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What are the Missouri Bankruptcy Exemptions?

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In a Nutshell

The most important thing you will need to educate yourself before filing bankruptcy is what bankruptcy exemptions you will need to use. Bankruptcy exemptions allow you to keep your property. When filing bankruptcy there are two types of bankruptcy exemptions you will need to be aware of - federal exemptions and state exemptions. When Congress enacted bankruptcy laws, they implemented federal bankruptcy exemptions to allow filers to protect their property. At the same time, they allowed each State the opportunity to choose whether they want to use the federal exemptions or to opt-out if not. If you file bankruptcy in Missouri, you will learn that Missouri is an “opt-out” state. This means that Missouri opted out of allowing filers to use the federal bankruptcy exemptions. You can use the federal nonbankruptcy exemptions to protect certain qualifying retirement benefits, death benefits, and veterans’ benefits.

Written by Attorney Karra Kingston.  
Updated July 28, 2020


What Are Missouri Bankruptcy Exemptions and Why Are They Important in Chapter 7 Bankruptcy?

Filing bankruptcy can be a tough decision. Many people assume that filing a Missouri bankruptcy means your property will be taken away by the bankruptcy court. Fortunately, Missouri bankruptcy exemptions allow you to file for bankruptcy and protect most of your property. The bankruptcy court allows filers to keep certain exempt property necessary to maintain a basic standard of living. Keep in mind, luxury items do not fall into this category. If other debt relief companies tell you that filing bankruptcy means you will lose everything, they’re not telling you the whole story. Congress implemented bankruptcy laws to help the “honest but unfortunate debtor” who fell into more debt than they can reasonably handle, often due to unforeseeable circumstances. Bankruptcy laws are in place to help you get out of debt while, at the same time not taking advantage of creditors.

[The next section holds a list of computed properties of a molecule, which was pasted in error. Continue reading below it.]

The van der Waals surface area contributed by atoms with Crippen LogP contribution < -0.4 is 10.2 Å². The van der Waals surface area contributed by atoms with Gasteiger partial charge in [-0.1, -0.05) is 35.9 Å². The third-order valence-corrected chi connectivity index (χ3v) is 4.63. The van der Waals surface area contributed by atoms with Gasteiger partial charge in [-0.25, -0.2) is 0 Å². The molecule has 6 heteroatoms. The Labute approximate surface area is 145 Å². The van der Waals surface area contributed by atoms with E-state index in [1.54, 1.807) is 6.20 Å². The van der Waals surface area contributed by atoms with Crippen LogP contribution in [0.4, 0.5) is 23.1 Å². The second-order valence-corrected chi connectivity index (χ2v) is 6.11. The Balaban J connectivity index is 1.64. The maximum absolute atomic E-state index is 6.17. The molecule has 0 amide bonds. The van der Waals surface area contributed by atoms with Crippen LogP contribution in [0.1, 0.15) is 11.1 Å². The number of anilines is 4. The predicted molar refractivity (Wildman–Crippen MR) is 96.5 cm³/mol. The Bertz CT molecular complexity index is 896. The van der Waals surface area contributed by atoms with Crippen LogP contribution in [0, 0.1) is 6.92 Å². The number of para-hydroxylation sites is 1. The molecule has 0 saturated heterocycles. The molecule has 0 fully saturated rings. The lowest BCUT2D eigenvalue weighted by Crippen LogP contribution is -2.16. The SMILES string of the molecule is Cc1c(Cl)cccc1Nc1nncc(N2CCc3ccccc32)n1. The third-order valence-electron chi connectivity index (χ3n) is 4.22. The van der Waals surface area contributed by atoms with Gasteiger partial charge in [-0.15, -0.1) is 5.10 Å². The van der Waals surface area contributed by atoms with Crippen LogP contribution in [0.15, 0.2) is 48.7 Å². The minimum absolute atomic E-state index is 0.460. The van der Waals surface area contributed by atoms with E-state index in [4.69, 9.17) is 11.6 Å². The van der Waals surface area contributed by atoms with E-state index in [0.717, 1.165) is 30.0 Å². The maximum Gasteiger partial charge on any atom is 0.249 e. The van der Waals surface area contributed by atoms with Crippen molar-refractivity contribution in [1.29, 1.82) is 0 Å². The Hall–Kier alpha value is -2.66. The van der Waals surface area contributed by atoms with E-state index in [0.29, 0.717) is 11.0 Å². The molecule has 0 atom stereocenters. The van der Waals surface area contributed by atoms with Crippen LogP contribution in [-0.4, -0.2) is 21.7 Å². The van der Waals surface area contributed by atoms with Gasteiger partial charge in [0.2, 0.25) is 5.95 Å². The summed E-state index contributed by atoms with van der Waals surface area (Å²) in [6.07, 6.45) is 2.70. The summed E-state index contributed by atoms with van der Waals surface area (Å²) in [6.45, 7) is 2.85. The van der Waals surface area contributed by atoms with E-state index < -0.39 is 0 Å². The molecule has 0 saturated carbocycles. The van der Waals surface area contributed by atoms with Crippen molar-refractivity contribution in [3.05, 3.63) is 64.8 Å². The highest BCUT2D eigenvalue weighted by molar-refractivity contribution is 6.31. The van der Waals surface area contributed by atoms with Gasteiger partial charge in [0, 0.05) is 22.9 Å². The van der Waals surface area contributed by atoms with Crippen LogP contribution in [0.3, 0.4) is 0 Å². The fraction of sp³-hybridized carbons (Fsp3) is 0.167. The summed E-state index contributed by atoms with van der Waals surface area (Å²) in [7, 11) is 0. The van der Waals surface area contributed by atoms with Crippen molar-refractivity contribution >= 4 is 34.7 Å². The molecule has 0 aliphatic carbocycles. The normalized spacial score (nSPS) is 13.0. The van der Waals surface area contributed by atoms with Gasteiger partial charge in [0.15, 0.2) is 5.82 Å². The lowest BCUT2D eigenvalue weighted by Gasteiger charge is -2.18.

Does Missouri Allow The Use Of Federal Bankruptcy Exemptions?

The most important thing you will need to educate yourself before filing bankruptcy is what bankruptcy exemptions you will need to use. Bankruptcy exemptions allow you to keep your property. When filing bankruptcy there are two types of bankruptcy exemptions you will need to be aware of - federal exemptions and state exemptions. When Congress enacted bankruptcy laws, they implemented federal bankruptcy exemptions to allow filers to protect their property. At the same time, they allowed each State the opportunity to choose whether they want to use the federal exemptions or to opt-out if not. If you file bankruptcy in Missouri, you will learn that Missouri is an “opt-out” state. This means that Missouri opted out of allowing filers to use the federal bankruptcy exemptions. You can use the federal nonbankruptcy exemptions to protect certain qualifying retirement benefits, death benefits, and veterans’ benefits. 

To benefit from the Missouri bankruptcy exemptions, you must be a Missouri resident for at least 730 days (two years) when your bankruptcy case is filed. To ensure people wouldn’t move to a different state for more favorable exemptions, Congress adopted a rule which requires filers to reside in the state for a certain period of time before they can exempt property using state law. 

Missouri Bankruptcy Exemptions

Real Property Exemptions: Missouri Homestead Exemptions

The Missouri homestead exemption is available for people who own real property. The homestead exemptions allow you to protect the home you’re living in when you file for bankruptcy. The exemption limits filers to a certain amount of equity that can be exempt. Equity is the value of your property minus the amount you owe. So, if you have a home that is worth $20,000 and you owe $12,000 you have $8,000 of equity. If you have too much equity in your home, the bankruptcy trustee can sell your home, give you a check for the exempt amount and use the rest to pay off your credit card debts and other unsecured debts. Missouri’s homestead exemption cannot be doubled when both the person filing and their spouse are joint owners and have joint debts. If you own the property as tenants by the entirety the property can be exempt without any limit. 

  • The Homestead exemption in Missouri is $15,000. Missouri bankruptcy law allows you to exempt up to $5,000 of equity using the homestead exemption in a mobile home as long as it is not attached to real property.